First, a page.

5. Draft the national security strategy

National security strategies (NSS) should be guided by the strategic vision outlined in the national security policy (NSP). They should be based on the values, interests, threats to and needs of the country and ought to describe the methods to be used for meeting the objectives outlined in national security policy.

In cases where there is a lack of clear policy then national security strategy may be based on the interpretation of different elements of what may be considered national security policy, for example, white papers or political statements of intent.

Moreover, if a consultative process has not taken place in the development of the national security policy (or if no formal or explicit national security policy exists) then a broad consultation process (which should usually already take place at the NSP formulation stage) will have to be conducted to ensure that the perceptions, needs, concerns and values of society at large are first taken into account. As a strategy must be both proactive and reactive, the national security strategy should be continuously reviewed to ensure that it responds to both current and future needs and threats.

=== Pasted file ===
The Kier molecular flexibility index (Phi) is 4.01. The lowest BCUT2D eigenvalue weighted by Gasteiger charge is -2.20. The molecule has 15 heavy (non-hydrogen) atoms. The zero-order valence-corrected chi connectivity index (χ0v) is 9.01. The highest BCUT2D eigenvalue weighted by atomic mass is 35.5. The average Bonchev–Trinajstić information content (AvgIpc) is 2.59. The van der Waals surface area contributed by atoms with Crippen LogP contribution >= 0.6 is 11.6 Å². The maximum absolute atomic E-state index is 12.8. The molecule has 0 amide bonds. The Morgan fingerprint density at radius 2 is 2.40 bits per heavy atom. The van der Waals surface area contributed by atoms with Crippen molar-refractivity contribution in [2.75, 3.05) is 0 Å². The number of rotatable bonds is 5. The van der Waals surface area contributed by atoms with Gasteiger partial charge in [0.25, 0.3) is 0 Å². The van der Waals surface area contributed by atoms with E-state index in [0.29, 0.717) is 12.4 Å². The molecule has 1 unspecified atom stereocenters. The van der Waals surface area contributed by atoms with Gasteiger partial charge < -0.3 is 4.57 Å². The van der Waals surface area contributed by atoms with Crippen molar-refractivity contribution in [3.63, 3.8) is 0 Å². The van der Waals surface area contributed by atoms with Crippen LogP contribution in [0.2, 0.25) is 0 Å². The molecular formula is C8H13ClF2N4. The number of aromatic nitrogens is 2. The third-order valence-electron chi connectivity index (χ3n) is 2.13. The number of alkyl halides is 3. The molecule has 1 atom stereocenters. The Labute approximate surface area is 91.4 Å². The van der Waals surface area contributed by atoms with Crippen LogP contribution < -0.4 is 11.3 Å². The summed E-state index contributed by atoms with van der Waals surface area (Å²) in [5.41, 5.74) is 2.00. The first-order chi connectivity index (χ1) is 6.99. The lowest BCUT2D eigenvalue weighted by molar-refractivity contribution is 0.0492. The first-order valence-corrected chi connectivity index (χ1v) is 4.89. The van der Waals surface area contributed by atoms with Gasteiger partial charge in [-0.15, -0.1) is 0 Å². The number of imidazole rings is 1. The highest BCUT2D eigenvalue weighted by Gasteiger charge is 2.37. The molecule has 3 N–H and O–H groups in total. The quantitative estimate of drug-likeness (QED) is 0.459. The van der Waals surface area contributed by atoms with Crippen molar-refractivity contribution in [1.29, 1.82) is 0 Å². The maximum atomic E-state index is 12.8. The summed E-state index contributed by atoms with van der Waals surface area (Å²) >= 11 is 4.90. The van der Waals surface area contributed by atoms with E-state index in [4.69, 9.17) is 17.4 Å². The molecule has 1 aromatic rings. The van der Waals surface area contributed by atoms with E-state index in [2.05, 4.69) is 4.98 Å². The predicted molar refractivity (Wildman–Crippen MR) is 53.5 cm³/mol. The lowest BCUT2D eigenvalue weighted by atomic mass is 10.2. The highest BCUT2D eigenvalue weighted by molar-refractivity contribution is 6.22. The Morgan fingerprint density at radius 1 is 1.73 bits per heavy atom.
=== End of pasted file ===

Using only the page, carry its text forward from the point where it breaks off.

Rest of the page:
Shared long-term vision

A vision is based on the country’s values, aims, and interests, and should describe where the country tends to see itself in 5-10 years.  While a vision does not state how to get there, it should set the direction for strategic planning. The vision should be the key component of the NSP, and should be reiterated in the NSS to ensure coherence between the two documents.


Example of a vision: “Jamaica aims to establish a safe and secure environment in which it can focus on achieving a prosperous, democratic, peaceful, just and dynamic society which upholds the fulfillment of human rights, dignity for all persons, and builds continual social progress based on shared values and principles of partnership. It aims to provide an environment in which Jamaicans can experience freedom and the other benefits guaranteed by the Constitution.” National Security Policy for Jamaica: Towards a Secure & Prosperous Nation, 2007.